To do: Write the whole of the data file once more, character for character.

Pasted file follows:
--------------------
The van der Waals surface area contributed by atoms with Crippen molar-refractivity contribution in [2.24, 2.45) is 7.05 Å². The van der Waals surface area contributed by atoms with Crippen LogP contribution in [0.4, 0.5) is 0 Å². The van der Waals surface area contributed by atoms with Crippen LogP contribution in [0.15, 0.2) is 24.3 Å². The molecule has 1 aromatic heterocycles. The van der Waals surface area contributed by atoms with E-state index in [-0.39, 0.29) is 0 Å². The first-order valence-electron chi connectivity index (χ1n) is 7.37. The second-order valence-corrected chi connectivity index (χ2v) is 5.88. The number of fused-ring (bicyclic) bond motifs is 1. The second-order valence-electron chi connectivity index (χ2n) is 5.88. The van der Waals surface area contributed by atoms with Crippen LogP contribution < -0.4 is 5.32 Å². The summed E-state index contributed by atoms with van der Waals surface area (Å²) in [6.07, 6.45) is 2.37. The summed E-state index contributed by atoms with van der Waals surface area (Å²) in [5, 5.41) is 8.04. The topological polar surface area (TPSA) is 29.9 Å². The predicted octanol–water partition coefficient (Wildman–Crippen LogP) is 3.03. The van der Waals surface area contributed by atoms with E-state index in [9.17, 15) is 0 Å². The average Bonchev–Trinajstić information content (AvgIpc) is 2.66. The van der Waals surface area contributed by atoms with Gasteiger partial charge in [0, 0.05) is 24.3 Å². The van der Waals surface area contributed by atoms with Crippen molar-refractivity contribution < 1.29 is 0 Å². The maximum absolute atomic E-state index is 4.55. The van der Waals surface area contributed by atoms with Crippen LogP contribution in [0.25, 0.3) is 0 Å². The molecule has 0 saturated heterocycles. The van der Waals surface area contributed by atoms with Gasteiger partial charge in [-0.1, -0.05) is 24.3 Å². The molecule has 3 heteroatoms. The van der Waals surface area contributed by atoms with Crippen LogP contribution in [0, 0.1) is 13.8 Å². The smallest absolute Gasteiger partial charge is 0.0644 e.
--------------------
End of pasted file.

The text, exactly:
The van der Waals surface area contributed by atoms with Crippen molar-refractivity contribution in [2.24, 2.45) is 7.05 Å². The van der Waals surface area contributed by atoms with Crippen LogP contribution in [0.4, 0.5) is 0 Å². The van der Waals surface area contributed by atoms with Crippen LogP contribution in [0.15, 0.2) is 24.3 Å². The molecule has 1 aromatic heterocycles. The van der Waals surface area contributed by atoms with E-state index in [-0.39, 0.29) is 0 Å². The first-order valence-electron chi connectivity index (χ1n) is 7.37. The second-order valence-corrected chi connectivity index (χ2v) is 5.88. The number of fused-ring (bicyclic) bond motifs is 1. The second-order valence-electron chi connectivity index (χ2n) is 5.88. The van der Waals surface area contributed by atoms with Crippen LogP contribution < -0.4 is 5.32 Å². The summed E-state index contributed by atoms with van der Waals surface area (Å²) in [6.07, 6.45) is 2.37. The summed E-state index contributed by atoms with van der Waals surface area (Å²) in [5, 5.41) is 8.04. The topological polar surface area (TPSA) is 29.9 Å². The predicted octanol–water partition coefficient (Wildman–Crippen LogP) is 3.03. The van der Waals surface area contributed by atoms with E-state index in [9.17, 15) is 0 Å². The average Bonchev–Trinajstić information content (AvgIpc) is 2.66. The van der Waals surface area contributed by atoms with Gasteiger partial charge in [0, 0.05) is 24.3 Å². The van der Waals surface area contributed by atoms with Crippen molar-refractivity contribution < 1.29 is 0 Å². The maximum absolute atomic E-state index is 4.55. The van der Waals surface area contributed by atoms with Crippen LogP contribution in [0.25, 0.3) is 0 Å². The molecule has 0 saturated heterocycles. The van der Waals surface area contributed by atoms with Gasteiger partial charge in [-0.1, -0.05) is 24.3 Å². The molecule has 3 heteroatoms. The van der Waals surface area contributed by atoms with Crippen LogP contribution in [0, 0.1) is 13.8 Å². The smallest absolute Gasteiger partial charge is 0.0644 e.